According to Maltbie, the county is seeing a decline in the number of unsheltered adults, but there has been a shift from people living on the street to people living out of vehicles. On the children's literacy front, he said, a countywide effort called the "Big Lift" -- aimed at helping at-risk kids boost their reading skills -- is narrowing the knowledge gap that can develop during the summer if some children don't practice the skills they've learned during the school year while others get access to enriching activities. The Big Lift started as a federally funded program in which the county was given five years to demonstrate "proof of concept," but funding decreased under the Trump administration. Now, the county and its partner agencies have to make up for that funding gap to keep the program running, according to county Superintendent of Schools Anne Campbell.
Maltbie also reported that fewer children are going into foster care, and of those that do, more are graduating from high school or receiving their GED certificates.
Another key area of county spending is affordable housing. Maltbie reported that the county's "Home for All" program has resulted in $103 million being invested, and 1,715 units being built, preserved, under construction or "in the pipeline."
On the infrastructure front, the county plans to spend its Senate Bill 1 funding on road maintenance and rehabilitation projects. It currently costs about $1 million to repair one mile of road based on current construction costs in the Bay Area, Maltbie reports. Some of those projects are to reconstruct some streets in West Menlo Park on or near Croner Avenue, and to reconstruct parts of 7th Avenue in North Fair Oaks. According to Horsley, the county is also working on plans to improve safety near the Santa Cruz Avenue/Alpine Road/Alameda de las Pulgas intersection.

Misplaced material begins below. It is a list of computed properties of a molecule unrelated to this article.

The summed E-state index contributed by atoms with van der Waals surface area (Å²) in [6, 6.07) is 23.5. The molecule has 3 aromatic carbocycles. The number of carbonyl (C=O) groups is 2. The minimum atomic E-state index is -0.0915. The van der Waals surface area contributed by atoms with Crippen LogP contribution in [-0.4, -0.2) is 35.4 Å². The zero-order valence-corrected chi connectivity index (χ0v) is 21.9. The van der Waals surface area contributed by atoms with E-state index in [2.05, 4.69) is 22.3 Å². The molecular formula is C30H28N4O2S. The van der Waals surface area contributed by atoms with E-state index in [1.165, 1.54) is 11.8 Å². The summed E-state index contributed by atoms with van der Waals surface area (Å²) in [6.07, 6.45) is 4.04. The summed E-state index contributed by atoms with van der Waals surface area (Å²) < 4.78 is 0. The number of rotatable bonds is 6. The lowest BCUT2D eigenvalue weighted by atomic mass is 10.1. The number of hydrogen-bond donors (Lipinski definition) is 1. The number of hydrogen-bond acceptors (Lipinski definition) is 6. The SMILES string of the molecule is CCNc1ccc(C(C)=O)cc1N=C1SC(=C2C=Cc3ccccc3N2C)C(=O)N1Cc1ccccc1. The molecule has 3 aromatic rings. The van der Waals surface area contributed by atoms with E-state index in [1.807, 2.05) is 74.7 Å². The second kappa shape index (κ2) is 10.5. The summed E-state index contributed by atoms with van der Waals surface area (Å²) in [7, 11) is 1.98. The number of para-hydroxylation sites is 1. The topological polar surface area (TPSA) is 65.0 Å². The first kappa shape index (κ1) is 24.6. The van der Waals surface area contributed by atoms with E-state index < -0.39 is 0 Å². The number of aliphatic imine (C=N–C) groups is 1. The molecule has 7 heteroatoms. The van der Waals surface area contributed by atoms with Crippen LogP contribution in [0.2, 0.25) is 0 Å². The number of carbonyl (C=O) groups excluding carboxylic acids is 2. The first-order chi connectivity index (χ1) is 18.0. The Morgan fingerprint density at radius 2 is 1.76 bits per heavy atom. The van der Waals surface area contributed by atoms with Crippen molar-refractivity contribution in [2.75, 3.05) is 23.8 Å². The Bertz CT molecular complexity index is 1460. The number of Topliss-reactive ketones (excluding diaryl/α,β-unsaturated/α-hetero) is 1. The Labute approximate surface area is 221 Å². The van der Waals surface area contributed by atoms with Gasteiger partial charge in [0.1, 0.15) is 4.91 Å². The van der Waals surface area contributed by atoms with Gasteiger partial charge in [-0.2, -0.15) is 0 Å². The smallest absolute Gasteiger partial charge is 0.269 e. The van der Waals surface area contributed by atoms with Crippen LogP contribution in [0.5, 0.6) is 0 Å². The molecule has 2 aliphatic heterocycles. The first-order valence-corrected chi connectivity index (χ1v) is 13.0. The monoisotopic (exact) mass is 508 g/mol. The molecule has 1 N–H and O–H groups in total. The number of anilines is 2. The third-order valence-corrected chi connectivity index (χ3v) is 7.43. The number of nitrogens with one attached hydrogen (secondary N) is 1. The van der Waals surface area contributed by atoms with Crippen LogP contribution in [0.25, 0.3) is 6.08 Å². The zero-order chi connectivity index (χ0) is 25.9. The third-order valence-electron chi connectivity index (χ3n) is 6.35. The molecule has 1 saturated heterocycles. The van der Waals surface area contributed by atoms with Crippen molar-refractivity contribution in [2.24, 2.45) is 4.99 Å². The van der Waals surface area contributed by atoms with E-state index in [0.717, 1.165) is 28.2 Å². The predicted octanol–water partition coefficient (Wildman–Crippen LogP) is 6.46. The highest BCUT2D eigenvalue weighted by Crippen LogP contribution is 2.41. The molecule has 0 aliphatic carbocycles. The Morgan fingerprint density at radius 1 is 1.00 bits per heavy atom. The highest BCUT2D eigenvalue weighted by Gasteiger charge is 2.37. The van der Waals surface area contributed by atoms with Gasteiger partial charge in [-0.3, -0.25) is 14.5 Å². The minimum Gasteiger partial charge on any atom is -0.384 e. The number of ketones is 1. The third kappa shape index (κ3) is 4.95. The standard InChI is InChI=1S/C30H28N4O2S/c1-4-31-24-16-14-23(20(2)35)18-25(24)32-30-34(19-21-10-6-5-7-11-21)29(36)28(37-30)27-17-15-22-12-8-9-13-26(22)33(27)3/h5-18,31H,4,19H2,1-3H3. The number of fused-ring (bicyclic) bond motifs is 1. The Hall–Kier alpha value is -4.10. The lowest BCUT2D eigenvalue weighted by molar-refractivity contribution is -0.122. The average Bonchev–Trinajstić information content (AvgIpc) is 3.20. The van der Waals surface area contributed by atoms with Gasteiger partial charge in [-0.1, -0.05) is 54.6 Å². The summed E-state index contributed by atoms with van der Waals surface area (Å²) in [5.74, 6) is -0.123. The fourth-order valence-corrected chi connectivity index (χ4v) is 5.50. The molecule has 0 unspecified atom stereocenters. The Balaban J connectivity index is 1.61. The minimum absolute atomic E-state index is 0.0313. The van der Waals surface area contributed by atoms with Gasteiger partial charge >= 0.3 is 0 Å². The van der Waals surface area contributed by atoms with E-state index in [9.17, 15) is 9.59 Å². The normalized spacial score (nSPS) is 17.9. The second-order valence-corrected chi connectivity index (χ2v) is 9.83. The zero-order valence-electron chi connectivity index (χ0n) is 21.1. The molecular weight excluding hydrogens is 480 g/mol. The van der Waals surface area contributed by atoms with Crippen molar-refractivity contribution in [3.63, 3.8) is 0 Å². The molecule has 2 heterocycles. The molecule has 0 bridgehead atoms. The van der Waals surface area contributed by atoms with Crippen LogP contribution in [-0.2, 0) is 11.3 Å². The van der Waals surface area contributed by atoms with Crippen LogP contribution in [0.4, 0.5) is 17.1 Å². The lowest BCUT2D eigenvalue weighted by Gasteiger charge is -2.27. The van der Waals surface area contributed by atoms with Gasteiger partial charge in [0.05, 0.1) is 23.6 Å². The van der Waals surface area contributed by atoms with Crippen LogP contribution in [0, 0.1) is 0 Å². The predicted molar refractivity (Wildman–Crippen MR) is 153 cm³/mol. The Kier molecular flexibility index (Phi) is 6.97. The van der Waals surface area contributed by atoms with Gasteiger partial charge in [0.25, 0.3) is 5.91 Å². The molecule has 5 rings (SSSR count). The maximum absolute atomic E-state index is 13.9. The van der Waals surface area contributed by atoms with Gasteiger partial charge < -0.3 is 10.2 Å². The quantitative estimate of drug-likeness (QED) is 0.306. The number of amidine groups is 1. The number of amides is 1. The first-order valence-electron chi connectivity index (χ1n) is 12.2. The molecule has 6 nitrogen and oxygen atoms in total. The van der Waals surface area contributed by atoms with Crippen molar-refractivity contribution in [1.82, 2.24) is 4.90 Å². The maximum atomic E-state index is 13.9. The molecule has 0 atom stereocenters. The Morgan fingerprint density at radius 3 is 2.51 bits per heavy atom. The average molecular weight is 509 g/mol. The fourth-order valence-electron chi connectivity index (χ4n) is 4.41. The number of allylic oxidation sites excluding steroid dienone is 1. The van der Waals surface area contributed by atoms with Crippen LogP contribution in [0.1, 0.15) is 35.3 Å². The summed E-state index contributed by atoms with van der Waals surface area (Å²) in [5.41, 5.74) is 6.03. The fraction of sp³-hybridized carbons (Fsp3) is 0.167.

With the countywide half-cent sales tax, called Measure K, the county expects to spend a total of $143 million on a range of public safety, housing, and social services. About $49 million of that will go to the county's new Regional Operations Center under construction in Redwood City, $16 million to specific affordable housing initiatives and $8.9 million toward projects laid out in the North Fair Oaks general plan.
The county also set aside $1.1 million for a restoration project at Tunitas Creek Beach on the Coastside. Funds will go toward the restoration and toward hiring two new park rangers and a capital project manager.
Maltbie, who plans to retire in November, included in his written and verbal budget remarks a farewell of sorts to the Board of Supervisors. He wrote: "As I think about the future of this County I hope this Board maintains your sense of urgency. Resist the temptation to rest on your laurels," and later said, "It's great to shoot high, but the real test of those policies is where the rubber meets the road: Are people better off?"